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Fong’s Exciting Plans for Digital Tech

June 27, 2016
By Mike Fowler

Programme leader Fong Chong is ready to breathe new life into Hagley’s Digital Technology programme.

That starts next year with our new Pre-Tertiary Computing School designed to step students successfully into computer science, software engineering and computer engineering at the University of Canterbury. Fong has strong links with UC’s Computer Science department which will be of benefit, as will the project-based learning approach.

Project-based learning is a feature of all Fong’s programmes. At Year 9 and 10, that might mean designing a sequence for some Christmas lights, then planning, connecting a circuit then programming it to run. At senior and pre-tertiary level, it’s more complex projects like programming a digital organiser or web-based game.

Fong’s approach in his Digital Technology classes reflects his own beliefs about how he would like education to be. Learning isn’t about a series of different classes. Instead, students follow their interests so that their skill development is based around their passions; and for Fong, his project-based approach is a step in this direction.

Learning to code is the cornerstone for all this work. Fong sees coding as a much more accessible language and easier to learn than it has been in the past. At Year 9 and 10, coding could be dragging and dropping commands, whereas at Year 11 students are starting to  learn the language of how to code. Theory is vital too, finding the fewest number of steps to carry out a programming task in the most efficient way.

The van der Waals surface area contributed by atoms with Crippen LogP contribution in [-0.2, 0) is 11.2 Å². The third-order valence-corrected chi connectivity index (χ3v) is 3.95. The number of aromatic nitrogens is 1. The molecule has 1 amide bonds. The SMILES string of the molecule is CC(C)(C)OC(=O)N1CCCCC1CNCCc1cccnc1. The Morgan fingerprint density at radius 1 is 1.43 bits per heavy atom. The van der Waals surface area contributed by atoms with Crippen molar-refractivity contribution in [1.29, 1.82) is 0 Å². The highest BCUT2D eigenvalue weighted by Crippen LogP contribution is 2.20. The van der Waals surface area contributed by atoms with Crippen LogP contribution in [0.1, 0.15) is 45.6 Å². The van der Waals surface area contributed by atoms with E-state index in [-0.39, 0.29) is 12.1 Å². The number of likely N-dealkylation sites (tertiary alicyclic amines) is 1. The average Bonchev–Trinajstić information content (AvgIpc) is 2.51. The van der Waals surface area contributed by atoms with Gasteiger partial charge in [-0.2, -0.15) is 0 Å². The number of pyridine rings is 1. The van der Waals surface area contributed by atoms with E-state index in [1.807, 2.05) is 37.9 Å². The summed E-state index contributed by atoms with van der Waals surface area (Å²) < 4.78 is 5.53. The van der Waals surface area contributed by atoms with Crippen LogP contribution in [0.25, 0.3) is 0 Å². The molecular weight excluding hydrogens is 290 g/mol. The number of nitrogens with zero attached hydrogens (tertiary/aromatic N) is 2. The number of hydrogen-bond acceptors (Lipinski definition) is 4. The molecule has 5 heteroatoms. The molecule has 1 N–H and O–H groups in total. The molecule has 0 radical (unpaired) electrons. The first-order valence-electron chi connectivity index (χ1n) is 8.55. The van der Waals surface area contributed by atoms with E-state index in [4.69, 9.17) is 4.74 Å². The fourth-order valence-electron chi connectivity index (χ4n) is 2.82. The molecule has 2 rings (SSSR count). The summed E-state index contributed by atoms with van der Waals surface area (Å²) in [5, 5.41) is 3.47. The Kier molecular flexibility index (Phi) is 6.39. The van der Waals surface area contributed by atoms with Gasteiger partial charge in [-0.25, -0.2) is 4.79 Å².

Fong came to Hagley in 2007 after completing his Masters. His most enjoyable university year was at post-graduate level, researching speech quality measurement systems for Chinese speech for Tait electronic systems. Tait manufacture radio communications technology, so audio quality is vital. Prior to Fong’s research, studies had been made for English speech quality measurement but not for Chinese.

Where many students with Computer Science degrees end up in the commercial world, Fong had always wanted to become a teacher. His original plan was to gain a degree then return to Singapore and become a primary school teacher. However, things worked out differently. He stayed in Christchurch and trained as a secondary teacher, then came to Hagley as his first job. He moved to the Correspondence School in 2010, then returned to Hagley in 2016. Fong was missing the hands-on work, the digital technology focus and the students. He saw the opportunity to grow the Digital Technology programme, which excites him. We’re excited too at where Fong could take things over the next few years.


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